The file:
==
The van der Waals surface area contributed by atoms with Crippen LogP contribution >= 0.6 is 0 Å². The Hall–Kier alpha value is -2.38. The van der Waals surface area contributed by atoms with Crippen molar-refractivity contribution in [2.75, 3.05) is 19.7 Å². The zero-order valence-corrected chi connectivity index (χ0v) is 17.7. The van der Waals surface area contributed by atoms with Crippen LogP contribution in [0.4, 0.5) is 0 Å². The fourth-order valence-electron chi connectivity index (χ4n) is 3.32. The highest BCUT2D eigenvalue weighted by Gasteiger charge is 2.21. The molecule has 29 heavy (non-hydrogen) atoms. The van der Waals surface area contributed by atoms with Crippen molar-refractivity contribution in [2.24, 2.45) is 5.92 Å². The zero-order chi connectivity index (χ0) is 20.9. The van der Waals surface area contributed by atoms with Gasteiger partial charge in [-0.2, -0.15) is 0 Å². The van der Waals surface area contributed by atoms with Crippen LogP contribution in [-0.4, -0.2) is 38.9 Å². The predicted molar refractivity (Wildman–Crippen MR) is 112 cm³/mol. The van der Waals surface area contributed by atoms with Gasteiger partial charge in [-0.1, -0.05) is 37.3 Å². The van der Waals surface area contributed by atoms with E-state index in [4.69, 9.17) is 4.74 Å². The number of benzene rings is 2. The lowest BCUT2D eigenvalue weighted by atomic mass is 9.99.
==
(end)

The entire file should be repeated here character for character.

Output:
The van der Waals surface area contributed by atoms with Crippen LogP contribution >= 0.6 is 0 Å². The Hall–Kier alpha value is -2.38. The van der Waals surface area contributed by atoms with Crippen molar-refractivity contribution in [2.75, 3.05) is 19.7 Å². The zero-order valence-corrected chi connectivity index (χ0v) is 17.7. The van der Waals surface area contributed by atoms with Crippen LogP contribution in [0.4, 0.5) is 0 Å². The fourth-order valence-electron chi connectivity index (χ4n) is 3.32. The highest BCUT2D eigenvalue weighted by Gasteiger charge is 2.21. The molecule has 29 heavy (non-hydrogen) atoms. The van der Waals surface area contributed by atoms with Crippen molar-refractivity contribution in [2.24, 2.45) is 5.92 Å². The zero-order chi connectivity index (χ0) is 20.9. The van der Waals surface area contributed by atoms with Gasteiger partial charge in [-0.2, -0.15) is 0 Å². The van der Waals surface area contributed by atoms with Crippen LogP contribution in [-0.4, -0.2) is 38.9 Å². The predicted molar refractivity (Wildman–Crippen MR) is 112 cm³/mol. The van der Waals surface area contributed by atoms with Gasteiger partial charge in [-0.1, -0.05) is 37.3 Å². The van der Waals surface area contributed by atoms with E-state index in [4.69, 9.17) is 4.74 Å². The number of benzene rings is 2. The lowest BCUT2D eigenvalue weighted by atomic mass is 9.99.